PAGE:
My piece in this past weekend's New York Times explores a project whose developer claims to be gaining by selling jumbo-sized apartments in a neighborhood for well-heeled transients.
A story in the current Architect's Newspaper explains how a young developer (and onetime colleague from my days in community development) adapts to Manhattan's real estate market and the government's real estate policy. The story's only readable in print, but you can contact the paper for a copy.
I've started as business editor and green-economy correspondent at the Faster Times, a new Web newspaper worth getting to know. I'll be posting and editing fearless journalists there every day.
A recent report in the Architect's Newspaper explaining how the state, sorely needing big and wise transit investment, goes day to day without transit leaders.
Aging, food panic, water shortages. Or taste, neighborliness, natural joy. Something is driving developers to build and sell subdivisions around organic farms rather than around golf courses, as my story in the New York Times chronicles.
Developers love transportation, or whatever else Washington calls "free money" this year. Yesterday I saw a ballroomful of New York real estate players cascade applause when federal Transportation Secretary Ray LaHood promised a range of incentives and programs to "get people out of their cars." Granted, real estate types have heard rather too few applause lines in recent months. But this liplock between development and transit is as vital as it is real. See, properties can gain value over the medium to long term if prospective tenants can easily get to them, get away from them, and use them as bases in their mobile lives. And the Obama administration is boosting this philosophy with serious capital. HUD grants, as I'll write more about this summer, will privilege projects near public transit. And the tax code will stoke more big transit investment in big cities. To take one marginal example, look to page 82 of a document the Treasury Department released on Monday.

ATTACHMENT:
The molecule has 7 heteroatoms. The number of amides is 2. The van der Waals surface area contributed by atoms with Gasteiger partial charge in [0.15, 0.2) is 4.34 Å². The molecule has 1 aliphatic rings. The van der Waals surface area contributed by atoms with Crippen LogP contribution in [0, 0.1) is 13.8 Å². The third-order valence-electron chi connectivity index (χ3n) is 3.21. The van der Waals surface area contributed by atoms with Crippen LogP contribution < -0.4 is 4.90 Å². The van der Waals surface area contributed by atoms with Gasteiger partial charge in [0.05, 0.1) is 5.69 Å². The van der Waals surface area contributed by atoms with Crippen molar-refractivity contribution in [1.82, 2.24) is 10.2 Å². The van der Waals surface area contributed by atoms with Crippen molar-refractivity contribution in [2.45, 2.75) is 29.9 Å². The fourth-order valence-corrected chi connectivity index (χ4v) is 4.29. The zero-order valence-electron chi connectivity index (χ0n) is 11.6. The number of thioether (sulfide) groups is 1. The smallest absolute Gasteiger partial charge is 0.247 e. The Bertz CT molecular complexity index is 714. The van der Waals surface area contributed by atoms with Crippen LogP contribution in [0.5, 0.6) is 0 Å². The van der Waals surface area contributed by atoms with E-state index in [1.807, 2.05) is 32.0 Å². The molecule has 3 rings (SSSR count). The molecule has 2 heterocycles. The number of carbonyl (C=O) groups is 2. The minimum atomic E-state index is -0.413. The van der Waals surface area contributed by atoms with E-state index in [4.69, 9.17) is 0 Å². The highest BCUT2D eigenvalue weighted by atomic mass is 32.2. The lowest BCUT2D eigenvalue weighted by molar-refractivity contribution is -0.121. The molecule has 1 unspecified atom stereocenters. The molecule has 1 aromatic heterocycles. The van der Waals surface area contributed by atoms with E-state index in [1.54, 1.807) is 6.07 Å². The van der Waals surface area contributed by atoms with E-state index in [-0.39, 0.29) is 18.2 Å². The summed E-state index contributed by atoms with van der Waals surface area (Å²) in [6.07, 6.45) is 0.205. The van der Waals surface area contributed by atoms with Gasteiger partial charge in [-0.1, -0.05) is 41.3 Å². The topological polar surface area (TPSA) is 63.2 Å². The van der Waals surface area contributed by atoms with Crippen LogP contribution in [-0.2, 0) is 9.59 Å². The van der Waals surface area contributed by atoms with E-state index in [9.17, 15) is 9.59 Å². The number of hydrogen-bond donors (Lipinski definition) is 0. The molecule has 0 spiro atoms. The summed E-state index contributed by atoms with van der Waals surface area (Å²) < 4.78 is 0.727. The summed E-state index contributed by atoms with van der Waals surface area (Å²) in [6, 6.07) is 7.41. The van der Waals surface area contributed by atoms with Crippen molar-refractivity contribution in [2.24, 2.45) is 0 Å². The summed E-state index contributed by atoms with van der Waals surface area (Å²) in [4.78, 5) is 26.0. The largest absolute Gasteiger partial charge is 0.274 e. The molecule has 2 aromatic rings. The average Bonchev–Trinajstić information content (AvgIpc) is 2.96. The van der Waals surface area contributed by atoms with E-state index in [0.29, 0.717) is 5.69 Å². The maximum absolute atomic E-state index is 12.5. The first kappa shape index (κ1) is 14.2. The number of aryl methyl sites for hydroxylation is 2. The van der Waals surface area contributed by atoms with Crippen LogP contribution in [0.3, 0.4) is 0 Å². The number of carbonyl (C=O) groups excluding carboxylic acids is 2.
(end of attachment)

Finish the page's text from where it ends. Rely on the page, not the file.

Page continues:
There you'll find a proposal to scrap tax incentives to private developers in Lower Manhattan and allocate $200m per year over the next decade for transit investments around the World Trade Center site. $2 billion is a nice round figure, roughly the shortfall facing Moynihan Station and probably a useful plug at Ground Zero. But this reflects a policy that transcends Gotham development delays. This administration- and probably its corollary Congressfolk looking to deliver jobs and cut ribbons- believes the growth zones in our country are at transit hubs and not in ranch-house tracts. If you see a developer singing the praises of the local trolley, follow that developer.
If yesterday's Times' analysis bears out and most Americans come out of this recession saving more and spending less, then today's Times story about venture funds favoring energy efficiency deserves a serious read. The premise: startups can grow profitable by teaching people how to use their appliances more intelligently. The unstated corollary: the government should be the force nourishing the market for alternative energy. While we consumers learn how much we can control our carbon-burning habits, that is, we taxpayers should be investing in the power lines and computer code that make our energy menu greener and broader. In that spirit, I'm curious how the various sign-up programs around the country that let households choose renewable energy fare. If we're learning to take firmer care of what we already have, will that make it easier for the audacious or the affluent to help build a wiser energy system?